The following season, Billups was named to the 2005 NBA Second All-Defensive Team, along with teammate Tayshaun Prince, while teammate and co-captain of the Pistons Ben Wallace took home the Defensive Player of the Year Award. The Pistons reached the 2005 NBA Finals but lost in their bid to repeat as champions to the San Antonio Spurs in seven games.

In 2006, Billups was co-captain of the team. Billups was selected to play in the 2006 NBA All-Star Game as a reserve for the Eastern Conference, along with teammates Richard Hamilton, Rasheed Wallace and Ben Wallace. Pistons head coach Flip Saunders coached the Eastern Conference squad and put all four Pistons in the game when the east was falling behind; they were able to get the Eastern All-Star team back in the game. During the 2006 NBA All-Star Weekend, Billups participated in the Three-point Shootout contest. He was eliminated in the first round of the contest after scoring 12 points. Billups called this moment when all four Pistons entered the game at the same time, one of the highlight moments of his career. Although he captained the Pistons to a franchise best 64–18 record, they failed to make it to the NBA Finals for the first time in three years.

Final seasons in Detroit (2006–2008)

In the 2007 NBA All-Star Game, Billups was chosen as a reserve, along with teammate Richard Hamilton, for the Eastern Conference, despite an injury that kept Billups out of five games early on in the season. Billups also took part in the Shooting Stars Competition alongside former Piston and Detroit Shock head coach Bill Laimbeer and Shock star Swin Cash. Team Detroit won the competition with Billups hitting the final half-court shot.[29]

Billups taking a shot in a game against the Memphis Grizzlies, 2006

On July 11, 2007, Billups signed a $46 million, four-year contract with the Pistons (which includes a team option for a fifth year at $14 million).[30] He had been an unrestricted free agent for several days after he opted out of the previous contract, which he had signed in 2002. Billups was selected to play as a reserve in the 2008 NBA All-Star Game, along with teammates Richard Hamilton and Rasheed Wallace, an injury replacement.

In the first round of the 2008 NBA playoffs, during Game 3 against the Orlando Magic, Billups injured his right hamstring when Orlando Magic guard Jameer Nelson tangled with Billup's left leg on a drive to the bucket. Billups would sit for the 3 remaining games of the series.[31] Billups and the Pistons again made it to the Eastern Conference Finals against the Celtics, but lost the series, 4–2, to the eventual champions.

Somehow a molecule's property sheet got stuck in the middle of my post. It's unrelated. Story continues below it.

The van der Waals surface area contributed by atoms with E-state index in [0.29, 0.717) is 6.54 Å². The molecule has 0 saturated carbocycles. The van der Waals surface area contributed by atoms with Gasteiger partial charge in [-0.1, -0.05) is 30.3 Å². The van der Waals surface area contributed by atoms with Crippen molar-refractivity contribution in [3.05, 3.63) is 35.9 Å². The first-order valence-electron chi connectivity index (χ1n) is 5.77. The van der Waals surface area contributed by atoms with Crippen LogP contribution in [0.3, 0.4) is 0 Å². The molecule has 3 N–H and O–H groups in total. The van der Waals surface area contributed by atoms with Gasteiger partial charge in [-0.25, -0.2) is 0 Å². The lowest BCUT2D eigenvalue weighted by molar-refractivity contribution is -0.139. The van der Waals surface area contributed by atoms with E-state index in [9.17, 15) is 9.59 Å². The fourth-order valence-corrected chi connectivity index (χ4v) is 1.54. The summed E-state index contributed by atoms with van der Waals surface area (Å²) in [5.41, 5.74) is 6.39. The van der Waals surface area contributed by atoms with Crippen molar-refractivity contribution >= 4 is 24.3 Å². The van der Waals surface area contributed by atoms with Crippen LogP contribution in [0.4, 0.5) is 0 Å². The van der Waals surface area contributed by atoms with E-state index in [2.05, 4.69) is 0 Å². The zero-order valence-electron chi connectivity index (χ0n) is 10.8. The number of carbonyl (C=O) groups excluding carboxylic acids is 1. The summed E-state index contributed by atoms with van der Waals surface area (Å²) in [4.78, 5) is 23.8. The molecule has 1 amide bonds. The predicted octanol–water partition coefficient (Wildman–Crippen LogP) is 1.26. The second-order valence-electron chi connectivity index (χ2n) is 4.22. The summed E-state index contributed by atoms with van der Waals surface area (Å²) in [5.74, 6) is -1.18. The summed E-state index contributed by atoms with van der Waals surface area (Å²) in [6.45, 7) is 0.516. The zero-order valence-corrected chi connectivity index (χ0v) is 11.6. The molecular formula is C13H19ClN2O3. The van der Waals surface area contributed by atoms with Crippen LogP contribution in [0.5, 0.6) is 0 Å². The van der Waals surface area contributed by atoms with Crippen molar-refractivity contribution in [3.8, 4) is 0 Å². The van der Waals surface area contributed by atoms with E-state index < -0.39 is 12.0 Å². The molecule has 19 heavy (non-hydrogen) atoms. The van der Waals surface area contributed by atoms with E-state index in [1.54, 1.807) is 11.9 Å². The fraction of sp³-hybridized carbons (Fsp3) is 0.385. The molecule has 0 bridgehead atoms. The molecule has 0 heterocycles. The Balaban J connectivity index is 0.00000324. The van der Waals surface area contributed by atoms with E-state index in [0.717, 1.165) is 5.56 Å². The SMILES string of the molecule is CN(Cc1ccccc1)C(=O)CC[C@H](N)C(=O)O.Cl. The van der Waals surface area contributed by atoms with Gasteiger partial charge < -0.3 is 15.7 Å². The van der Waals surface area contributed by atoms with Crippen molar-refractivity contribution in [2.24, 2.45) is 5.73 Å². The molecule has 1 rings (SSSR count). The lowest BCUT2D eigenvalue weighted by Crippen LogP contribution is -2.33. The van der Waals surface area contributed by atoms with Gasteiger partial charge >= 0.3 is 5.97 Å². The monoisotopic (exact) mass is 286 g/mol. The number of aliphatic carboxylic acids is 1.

Return to Denver (2008–2011)

On November 3, 2008, Billups was traded back to his hometown team the Denver Nuggets along with Antonio McDyess and Cheikh Samb for Allen Iverson.[32] Pistons GM Joe Dumars said that it was "the hardest and toughest" move he had made as a general manager, describing Billups as "... a guy that I have looked at as a little brother."

Billups chose the #7 jersey to honor Denver Broncos quarterback John Elway, since two of his other favorite numbers, 1 and 4, were already worn by J. R. Smith and Kenyon Martin, respectively.[33] He played his first game of the Nuggets' 2008–09 season on November 7, 2008. He recorded 15 points, four rebounds and three assists in 30 minutes of play in a 108–105 Nuggets' home win.[34] Billups was the only Nugget to be selected to the 2009 NBA All-Star Game. He finished the season averaging 17.7 points and 6.4 assists per game.

With Billups and Carmelo Anthony, the Nuggets accomplished a number of franchise milestones. Their 54–28 record matched a franchise record, and their 27–14 start was also a franchise record for wins in the first half of a season. This also marked the first time in the franchise's history the team had gotten 50 wins in back-to-back seasons. They led the Northwest division for much of the season, eventually winning the division and gaining the number two seed in the Western Conference, matching the highest the team had ever been seeded for the playoffs. In the first round, they defeated the New Orleans Hornets in 5 games, which included a record-equaling 58-point margin-of-victory. Billups also set a Nuggets franchise record with the most three-pointers in a playoff game with 8, and his 19 three-pointers in total is a Nuggets record for threes made in a playoff series. In his first year with the Nuggets, Billups led them back to the NBA Conference Finals for the first time since 1985. They would play the Lakers for the second straight year (the Lakers had swept them in the first round the year before). The Nuggets would ultimately lose the series 4–2. This was Billups' 7th straight conference finals. He joined Magic Johnson, Michael Cooper, Kareem Abdul-Jabbar, and Kurt Rambis as the only players to accomplish this feat since the Boston Celtics of the 1950s and 1960s led by Bill Russell. Billups finished the season sixth in voting for the 2009 NBA Most Valuable Player Award. He was also selected to his second All-NBA Third Team.

Billups with the Denver Nuggets in 2011

For the 2009–10 season, Billups reverted to wearing #1, the same number he wore with the Pistons. Teammate J. R. Smith, who had previously worn #1 since being acquired by the Nuggets in 2006, changed to the #5 jersey.[35] On November 27, 2009, in the Nuggets' 128–125 win over the New York Knicks, Billups scored 32 points while teammate Carmelo Anthony scored 50. This made them only the third duo in NBA history to score at least 30 and 50 points respectively. On February 5, 2010, Billups set a career high in points with a 39-point performance in a road win over the Los Angeles Lakers with 27 of them coming from 9 three-pointers. Billups was chosen as the replacement by David Stern for injured New Orleans Hornets point guard Chris Paul at the 2010 NBA All-Star Game.[36] During the 2010–11 season, he averaged 16.5 points, 5.3 assists, and 2.5 rebounds in 32.3 minutes per game. His .441 three-point field goal percentage was a career high.